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Expat health insurance options in Mexico

Expats relocating to Mexico will be glad to know that its healthcare system is of generally high standards and legal residents can access public healthcare services. With that said, many expats choose to opt for a private health insurance plan. In this Pacific Prime Latin America, we’ll tell you why this is the case and give you an overview of your options.

Individual health insurance blog

Why do expats opt for private health insurance in Mexico?

Mexico’s healthcare system comprises a public and private sector. While expats can access the public healthcare system under the INSABI and IMSS program, these are often plagued with overcrowding and long waiting times. What’s more, there might also be a language barrier for those who don’t speak Spanish.

On the other hand, Mexico’s private healthcare system offers far more amenities and convenience for expats. In fact, as the largest medical tourism hub for North America (and second most important in the world), the country is home to some world-class private hospitals. To avoid hefty out-of-pocket expenses, private health insurance is an attractive option for many.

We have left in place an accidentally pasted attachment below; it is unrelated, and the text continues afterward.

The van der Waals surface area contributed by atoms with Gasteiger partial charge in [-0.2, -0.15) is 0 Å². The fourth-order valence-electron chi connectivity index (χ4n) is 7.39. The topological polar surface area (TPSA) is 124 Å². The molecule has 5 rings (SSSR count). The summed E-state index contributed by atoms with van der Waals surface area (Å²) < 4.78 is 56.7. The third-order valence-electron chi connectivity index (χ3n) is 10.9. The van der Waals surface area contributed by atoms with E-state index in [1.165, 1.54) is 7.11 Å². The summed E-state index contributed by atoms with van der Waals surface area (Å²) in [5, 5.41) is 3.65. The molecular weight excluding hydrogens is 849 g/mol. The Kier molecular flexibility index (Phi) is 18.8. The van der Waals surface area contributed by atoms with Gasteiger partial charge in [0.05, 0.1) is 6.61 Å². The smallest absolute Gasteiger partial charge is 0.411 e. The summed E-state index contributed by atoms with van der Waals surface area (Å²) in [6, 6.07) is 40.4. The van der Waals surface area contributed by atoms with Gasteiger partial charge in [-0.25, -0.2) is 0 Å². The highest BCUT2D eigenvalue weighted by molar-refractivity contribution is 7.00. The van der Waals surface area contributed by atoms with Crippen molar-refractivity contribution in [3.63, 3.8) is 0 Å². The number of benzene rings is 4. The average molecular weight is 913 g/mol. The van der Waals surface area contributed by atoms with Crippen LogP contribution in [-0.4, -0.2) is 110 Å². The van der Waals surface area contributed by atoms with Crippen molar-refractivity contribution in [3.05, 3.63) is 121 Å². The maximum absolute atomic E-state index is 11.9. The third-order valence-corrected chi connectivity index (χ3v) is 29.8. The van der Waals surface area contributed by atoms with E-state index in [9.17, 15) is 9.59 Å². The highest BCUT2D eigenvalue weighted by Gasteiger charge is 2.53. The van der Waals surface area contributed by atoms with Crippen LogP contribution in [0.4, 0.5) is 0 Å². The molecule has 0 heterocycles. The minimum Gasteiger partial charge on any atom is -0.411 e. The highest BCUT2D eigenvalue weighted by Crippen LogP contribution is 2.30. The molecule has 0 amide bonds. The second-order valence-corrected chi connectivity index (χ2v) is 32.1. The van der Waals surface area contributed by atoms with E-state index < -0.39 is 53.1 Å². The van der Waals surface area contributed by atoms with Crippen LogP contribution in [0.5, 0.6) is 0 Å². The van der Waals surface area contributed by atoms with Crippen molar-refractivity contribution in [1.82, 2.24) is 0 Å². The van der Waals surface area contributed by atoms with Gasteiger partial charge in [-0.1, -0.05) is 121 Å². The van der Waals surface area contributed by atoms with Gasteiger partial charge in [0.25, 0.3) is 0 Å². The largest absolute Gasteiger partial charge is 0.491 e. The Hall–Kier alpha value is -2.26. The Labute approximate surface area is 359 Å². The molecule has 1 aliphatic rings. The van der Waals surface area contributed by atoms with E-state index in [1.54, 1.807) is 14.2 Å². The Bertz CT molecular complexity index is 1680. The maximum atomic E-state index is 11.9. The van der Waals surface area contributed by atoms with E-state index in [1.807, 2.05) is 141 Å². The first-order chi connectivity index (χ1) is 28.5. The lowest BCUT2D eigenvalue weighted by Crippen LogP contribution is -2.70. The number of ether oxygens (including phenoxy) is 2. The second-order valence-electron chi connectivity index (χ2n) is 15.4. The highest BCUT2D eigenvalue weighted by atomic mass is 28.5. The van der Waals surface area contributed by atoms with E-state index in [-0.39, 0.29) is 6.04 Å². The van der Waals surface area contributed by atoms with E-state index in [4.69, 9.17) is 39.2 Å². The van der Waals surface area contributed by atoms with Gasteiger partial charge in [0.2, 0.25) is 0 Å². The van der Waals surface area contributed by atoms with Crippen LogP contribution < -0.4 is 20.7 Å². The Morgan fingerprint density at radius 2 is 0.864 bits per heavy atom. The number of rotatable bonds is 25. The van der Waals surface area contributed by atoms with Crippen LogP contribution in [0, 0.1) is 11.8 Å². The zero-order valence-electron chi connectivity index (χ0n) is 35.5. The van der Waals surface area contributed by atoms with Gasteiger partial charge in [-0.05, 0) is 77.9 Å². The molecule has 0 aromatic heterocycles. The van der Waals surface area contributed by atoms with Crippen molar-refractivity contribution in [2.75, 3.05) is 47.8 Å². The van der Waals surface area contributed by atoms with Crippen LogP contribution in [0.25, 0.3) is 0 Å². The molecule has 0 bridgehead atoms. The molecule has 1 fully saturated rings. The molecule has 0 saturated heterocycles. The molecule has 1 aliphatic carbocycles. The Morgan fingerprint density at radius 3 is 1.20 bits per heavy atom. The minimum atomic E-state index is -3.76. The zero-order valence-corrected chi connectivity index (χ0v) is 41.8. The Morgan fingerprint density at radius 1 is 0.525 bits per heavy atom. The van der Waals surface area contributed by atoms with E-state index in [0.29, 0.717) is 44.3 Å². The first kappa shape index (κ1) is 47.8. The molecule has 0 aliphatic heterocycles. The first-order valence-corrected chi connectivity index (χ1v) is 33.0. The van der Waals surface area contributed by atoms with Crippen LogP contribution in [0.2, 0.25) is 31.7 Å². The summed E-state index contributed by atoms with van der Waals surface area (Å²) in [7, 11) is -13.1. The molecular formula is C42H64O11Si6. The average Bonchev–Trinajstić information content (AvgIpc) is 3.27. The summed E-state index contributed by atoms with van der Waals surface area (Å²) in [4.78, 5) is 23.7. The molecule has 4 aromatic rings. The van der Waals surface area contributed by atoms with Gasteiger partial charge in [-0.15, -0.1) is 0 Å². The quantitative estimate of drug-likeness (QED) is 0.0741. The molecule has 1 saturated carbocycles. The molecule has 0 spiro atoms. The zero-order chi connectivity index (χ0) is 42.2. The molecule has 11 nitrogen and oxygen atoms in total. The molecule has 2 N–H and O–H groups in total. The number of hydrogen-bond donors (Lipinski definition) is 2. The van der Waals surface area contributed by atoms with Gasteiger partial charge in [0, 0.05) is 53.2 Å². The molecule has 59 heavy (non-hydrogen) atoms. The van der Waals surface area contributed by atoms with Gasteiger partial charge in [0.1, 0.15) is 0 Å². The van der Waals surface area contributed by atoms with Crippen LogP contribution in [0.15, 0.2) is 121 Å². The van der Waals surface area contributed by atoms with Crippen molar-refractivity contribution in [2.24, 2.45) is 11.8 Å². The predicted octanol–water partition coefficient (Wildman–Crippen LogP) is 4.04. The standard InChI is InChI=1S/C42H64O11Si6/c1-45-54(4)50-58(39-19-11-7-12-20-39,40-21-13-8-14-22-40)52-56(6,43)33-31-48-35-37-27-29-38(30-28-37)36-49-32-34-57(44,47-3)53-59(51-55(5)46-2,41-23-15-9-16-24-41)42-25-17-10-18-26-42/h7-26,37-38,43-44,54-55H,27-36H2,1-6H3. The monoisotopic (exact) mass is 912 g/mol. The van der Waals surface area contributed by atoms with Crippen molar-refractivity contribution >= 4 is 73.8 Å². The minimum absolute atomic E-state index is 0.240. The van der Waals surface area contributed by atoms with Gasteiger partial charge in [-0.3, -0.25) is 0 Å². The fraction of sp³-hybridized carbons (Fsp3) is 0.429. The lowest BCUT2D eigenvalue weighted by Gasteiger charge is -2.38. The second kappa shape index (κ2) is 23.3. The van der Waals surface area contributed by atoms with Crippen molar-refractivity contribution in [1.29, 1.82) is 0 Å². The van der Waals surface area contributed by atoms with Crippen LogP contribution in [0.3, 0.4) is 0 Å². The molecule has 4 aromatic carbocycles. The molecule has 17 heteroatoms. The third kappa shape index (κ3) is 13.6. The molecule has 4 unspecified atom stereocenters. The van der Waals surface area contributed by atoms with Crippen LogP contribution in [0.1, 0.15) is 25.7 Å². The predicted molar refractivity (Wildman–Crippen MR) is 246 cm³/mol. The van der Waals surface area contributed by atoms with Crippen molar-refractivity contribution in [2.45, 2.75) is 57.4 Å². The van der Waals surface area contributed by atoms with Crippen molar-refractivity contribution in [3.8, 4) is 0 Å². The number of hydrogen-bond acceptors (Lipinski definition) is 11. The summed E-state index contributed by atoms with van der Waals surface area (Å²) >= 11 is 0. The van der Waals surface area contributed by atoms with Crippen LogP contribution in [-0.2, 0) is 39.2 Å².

What does expat health insurance in Mexico cover?

As an expat, it’s recommended that you opt for expat health insurance plans. These are typically international health insurance plans, as opposed to local health insurance plans. In Mexico, international plans are offered by a range of insurers including Allianz, Bupa, Cigna, Geoblue, etc.

If you travel abroad often or find yourself relocating again, you’ll find international health insurance plans to be more suitable, as they save you the stress and hassle of securing travel insurance or finding another health plan for your new country. Here’s a quick rundown of the differences between local and international health insurance plans:

  • Geographical coverage: A local health insurance plan will only cover you in your country of residence, while an international plan covers you globally.
  • Hospital network and choice: International health insurance plans tend to give you more freedom than local plans in choosing providers.